Last week AMD pre-announced its next-generation EPYC processors, code-named Rome. These new processors are set to be officially announced next year, but will feature up to 64 cores using eight 7nm chiplets surrounding a central 14nm IO die. This week is the annual Supercomputing conference, focusing on high-performance computing, where all the big OEMs with server offerings as well as supercomputing centers get to promote their latest and greatest. One of them is the High Performance Computing Center based in Stuttgart, Germany, who disclosed some information about their new ‘Hawk’ system.

Supercomputers are measured in many metrics: processor type, cores, power, peak throughput, peak performance, interconnect, memory, and many others. The first supercomputer disclosed to be using AMD’s upcoming EPYC Rome processors is ‘Hawk’, based at HLRS, and set to be installed in 2019. The base systems will be developed by HPE, listed as HPE’s ‘Badger’ portfolio.

Details for Hawk were given by the HLRS Director, Prof. Michael Resch, at a talk at the AMD booth here at Supercomputing. The title of the talk was given as ‘AMD in a Large Scale Computing System for Science and Industry’, with a focus on HLRS as a local driving force for compute as well as the work it does. The requirements for the new Hawk system were listed as high performance, professional support/collaboration, lowest possible TCO, and high level of sustainability.

The key slide for us in the talk is this one.


The slide has EPYC misspelled in it, as it is misspelled in a number of places in the slide deck, along with other mistakes – the speaker’s first language is not English.

The slide describes Hawk as a 640,000 core system using 64-core Rome CPUs. That’s 10000 CPUs, listed at a throughput of 24.06 PetaFLOPs. That gives 2.4 TeraFLOPS per CPU, which at 16 SP flops/cycle, works out about correct for a 64 core CPU for the 2.35 GHz frequency mentioned in the slide. This would appear to be a base frequency, although AMD’s Naples processors do offer a ‘constant frequency’ mode to ensure consistent performance. Main memory was listed as 665 TB, with 26 PB of disk space. It was not disclosed the breakdown of how the disk is split between NAND and HDDs.

Unfortunately Prof. Resch was not available for additional questions.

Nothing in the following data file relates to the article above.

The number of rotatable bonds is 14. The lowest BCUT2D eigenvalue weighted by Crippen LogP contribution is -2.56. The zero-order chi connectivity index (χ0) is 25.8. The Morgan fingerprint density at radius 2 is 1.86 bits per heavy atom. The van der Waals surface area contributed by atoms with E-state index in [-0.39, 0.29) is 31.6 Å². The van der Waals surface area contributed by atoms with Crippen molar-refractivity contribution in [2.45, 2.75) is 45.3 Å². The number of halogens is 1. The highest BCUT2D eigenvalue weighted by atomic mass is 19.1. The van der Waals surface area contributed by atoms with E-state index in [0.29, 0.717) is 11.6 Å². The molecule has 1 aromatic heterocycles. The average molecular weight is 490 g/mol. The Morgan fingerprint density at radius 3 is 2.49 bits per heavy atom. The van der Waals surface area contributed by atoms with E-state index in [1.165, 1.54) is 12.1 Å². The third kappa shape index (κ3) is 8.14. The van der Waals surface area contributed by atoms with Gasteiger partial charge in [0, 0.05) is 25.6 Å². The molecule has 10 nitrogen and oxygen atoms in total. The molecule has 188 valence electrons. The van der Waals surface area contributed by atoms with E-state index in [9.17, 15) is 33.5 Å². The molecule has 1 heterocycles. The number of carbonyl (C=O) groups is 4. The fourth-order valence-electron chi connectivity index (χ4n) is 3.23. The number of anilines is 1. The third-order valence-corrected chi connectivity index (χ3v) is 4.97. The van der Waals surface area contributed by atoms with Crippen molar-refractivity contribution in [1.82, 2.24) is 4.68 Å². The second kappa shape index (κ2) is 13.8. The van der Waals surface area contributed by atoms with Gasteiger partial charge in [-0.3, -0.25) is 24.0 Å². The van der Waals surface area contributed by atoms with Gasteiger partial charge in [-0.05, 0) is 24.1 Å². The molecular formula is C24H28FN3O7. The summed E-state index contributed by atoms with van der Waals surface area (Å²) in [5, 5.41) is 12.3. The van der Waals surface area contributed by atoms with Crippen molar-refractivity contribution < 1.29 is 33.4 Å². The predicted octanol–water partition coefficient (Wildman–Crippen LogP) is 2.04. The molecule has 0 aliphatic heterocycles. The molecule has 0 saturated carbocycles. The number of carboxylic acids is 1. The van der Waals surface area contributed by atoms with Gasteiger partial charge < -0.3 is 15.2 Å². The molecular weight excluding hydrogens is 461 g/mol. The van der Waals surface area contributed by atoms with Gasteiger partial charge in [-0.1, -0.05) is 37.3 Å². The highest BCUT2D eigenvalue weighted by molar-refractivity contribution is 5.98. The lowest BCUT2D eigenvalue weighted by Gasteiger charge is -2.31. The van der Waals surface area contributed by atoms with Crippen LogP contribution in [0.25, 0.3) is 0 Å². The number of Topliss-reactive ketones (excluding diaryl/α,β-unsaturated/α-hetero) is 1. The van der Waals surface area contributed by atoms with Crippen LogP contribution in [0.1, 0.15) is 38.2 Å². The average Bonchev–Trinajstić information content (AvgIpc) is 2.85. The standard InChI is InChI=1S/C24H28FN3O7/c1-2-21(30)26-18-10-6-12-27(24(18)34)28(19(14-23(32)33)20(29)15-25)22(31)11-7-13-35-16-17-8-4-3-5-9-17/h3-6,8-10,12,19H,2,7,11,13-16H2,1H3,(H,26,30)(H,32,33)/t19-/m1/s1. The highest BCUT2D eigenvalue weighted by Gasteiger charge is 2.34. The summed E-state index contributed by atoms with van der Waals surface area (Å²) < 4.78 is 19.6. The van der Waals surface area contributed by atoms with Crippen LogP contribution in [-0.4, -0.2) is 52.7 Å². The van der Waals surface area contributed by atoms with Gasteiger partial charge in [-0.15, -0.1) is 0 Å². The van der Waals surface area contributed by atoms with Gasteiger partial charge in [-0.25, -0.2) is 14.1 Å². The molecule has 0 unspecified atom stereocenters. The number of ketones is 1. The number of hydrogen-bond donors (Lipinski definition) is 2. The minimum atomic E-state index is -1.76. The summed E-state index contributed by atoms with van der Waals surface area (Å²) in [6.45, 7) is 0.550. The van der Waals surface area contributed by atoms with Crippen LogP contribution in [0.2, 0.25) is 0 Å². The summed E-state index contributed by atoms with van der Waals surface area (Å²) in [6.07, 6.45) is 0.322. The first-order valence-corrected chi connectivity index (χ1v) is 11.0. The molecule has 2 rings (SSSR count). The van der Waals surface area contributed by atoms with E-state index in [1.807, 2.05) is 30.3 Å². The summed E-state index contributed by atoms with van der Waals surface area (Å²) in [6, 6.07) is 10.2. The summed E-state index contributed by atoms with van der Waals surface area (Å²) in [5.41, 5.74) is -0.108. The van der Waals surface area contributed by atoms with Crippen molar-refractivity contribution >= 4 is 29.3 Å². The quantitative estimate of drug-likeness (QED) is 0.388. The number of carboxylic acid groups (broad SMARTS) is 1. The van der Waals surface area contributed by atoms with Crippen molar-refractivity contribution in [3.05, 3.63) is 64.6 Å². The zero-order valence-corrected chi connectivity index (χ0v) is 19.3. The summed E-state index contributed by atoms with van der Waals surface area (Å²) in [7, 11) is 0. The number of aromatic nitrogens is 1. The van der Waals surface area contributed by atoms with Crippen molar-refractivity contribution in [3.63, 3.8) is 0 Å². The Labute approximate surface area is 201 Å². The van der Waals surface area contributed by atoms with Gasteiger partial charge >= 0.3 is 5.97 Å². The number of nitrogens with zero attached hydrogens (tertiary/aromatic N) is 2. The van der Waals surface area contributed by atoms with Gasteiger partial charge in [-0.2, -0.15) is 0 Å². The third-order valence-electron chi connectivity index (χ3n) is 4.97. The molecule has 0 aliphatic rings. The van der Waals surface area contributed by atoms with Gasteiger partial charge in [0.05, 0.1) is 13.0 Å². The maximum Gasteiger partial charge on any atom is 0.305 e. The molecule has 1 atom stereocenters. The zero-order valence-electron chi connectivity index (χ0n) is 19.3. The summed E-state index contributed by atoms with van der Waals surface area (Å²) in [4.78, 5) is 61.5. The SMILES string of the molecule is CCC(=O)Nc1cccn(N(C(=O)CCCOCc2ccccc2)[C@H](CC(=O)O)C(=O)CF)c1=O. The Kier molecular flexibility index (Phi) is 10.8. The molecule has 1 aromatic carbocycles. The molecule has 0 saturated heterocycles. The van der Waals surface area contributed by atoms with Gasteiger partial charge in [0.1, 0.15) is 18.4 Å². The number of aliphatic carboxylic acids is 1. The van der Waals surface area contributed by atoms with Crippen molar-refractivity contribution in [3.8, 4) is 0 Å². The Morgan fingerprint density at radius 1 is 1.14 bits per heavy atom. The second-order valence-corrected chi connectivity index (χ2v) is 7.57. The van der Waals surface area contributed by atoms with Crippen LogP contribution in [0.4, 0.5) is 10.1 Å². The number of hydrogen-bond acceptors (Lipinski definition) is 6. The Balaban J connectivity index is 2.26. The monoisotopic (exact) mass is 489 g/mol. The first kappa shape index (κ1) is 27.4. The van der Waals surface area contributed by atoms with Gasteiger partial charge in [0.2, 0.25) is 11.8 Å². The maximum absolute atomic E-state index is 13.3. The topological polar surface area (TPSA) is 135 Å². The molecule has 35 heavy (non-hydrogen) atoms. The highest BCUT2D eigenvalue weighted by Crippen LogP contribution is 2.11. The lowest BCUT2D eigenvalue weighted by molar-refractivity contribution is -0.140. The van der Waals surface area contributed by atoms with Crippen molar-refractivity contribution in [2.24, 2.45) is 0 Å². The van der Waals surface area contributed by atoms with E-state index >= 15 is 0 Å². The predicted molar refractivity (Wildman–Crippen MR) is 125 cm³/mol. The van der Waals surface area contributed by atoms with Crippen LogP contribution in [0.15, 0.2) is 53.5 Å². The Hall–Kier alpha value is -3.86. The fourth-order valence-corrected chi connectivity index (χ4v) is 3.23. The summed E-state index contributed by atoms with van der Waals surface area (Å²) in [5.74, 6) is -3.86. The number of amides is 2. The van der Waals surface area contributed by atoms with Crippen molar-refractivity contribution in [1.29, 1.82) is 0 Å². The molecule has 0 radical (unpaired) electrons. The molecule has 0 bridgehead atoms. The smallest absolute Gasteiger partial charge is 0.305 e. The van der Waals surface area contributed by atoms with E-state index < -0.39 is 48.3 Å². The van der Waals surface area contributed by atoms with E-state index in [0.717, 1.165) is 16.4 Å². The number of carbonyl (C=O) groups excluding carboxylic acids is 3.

Related Reading

POST A COMMENT

29 Comments

View All Comments

  • tygrus - Tuesday, November 13, 2018 - link

    Maybe its 16 single-precision FP ops per core per clock cycle (2x256b AVX ops per cycle)? Reply
  • IntelUser2000 - Tuesday, November 13, 2018 - link

    No, Zen 2 architecture has 2 256-bit width vector units capable of FMA.

    2 x 4 DP Flops/cycle x 2 FMA = 16
    Reply
  • Urthor - Tuesday, November 13, 2018 - link

    2.35ghz seems like it's a pretty good target number for AMD to have hit. A lot of people were thinking they might be sub 2ghz given the step up to 64 cores and the shiny new chiplet architecture.

    Delivering above expectations.
    Reply
  • dazz112 - Tuesday, November 13, 2018 - link

    Total cost for this supercomputer is 38million euros (43million dollars) https://www.hlrs.de/whats-new/news/detail-view/201...
    Could the 10k cpus cost about 10-15million? That would be only $1000-$1500 for each Rome, sounds extremely cheap.
    Reply
  • homey2 - Tuesday, November 13, 2018 - link

    I believe that is the cost for a 5,000-node cluster. So ~$3000 per Rome Reply
  • Boxie - Tuesday, November 13, 2018 - link

    Volume pricing is a wonderful thing Reply
  • Alexvrb - Tuesday, November 13, 2018 - link

    I guarantee you, major FLOPs. Reply
  • evanh - Wednesday, November 14, 2018 - link

    Possibly. Or they've not filled all channels. I'd guess the latter due to very high DRAM pricing for the last year or so. About time DRAM prices went back to normal! Reply
  • drajitshnew - Wednesday, November 14, 2018 - link

    Unfortunately, the wish for cheaper RAM seems likely not to materialize in the near future -- Samsung has already announced officially that they are cutting production to keep prices up and no one outside china has even plans for a new FAB.
    I have deferred purchases of new systems for almost an year now do to RAM costs
    Reply
  • evanh - Wednesday, November 14, 2018 - link

    Possibly. Or they've not filled all channels. I'd guess it's the latter due to very high DRAM prices for the last year or two.

    Time for DRAM prices to return to normal!
    Reply

Log in

Don't have an account? Sign up now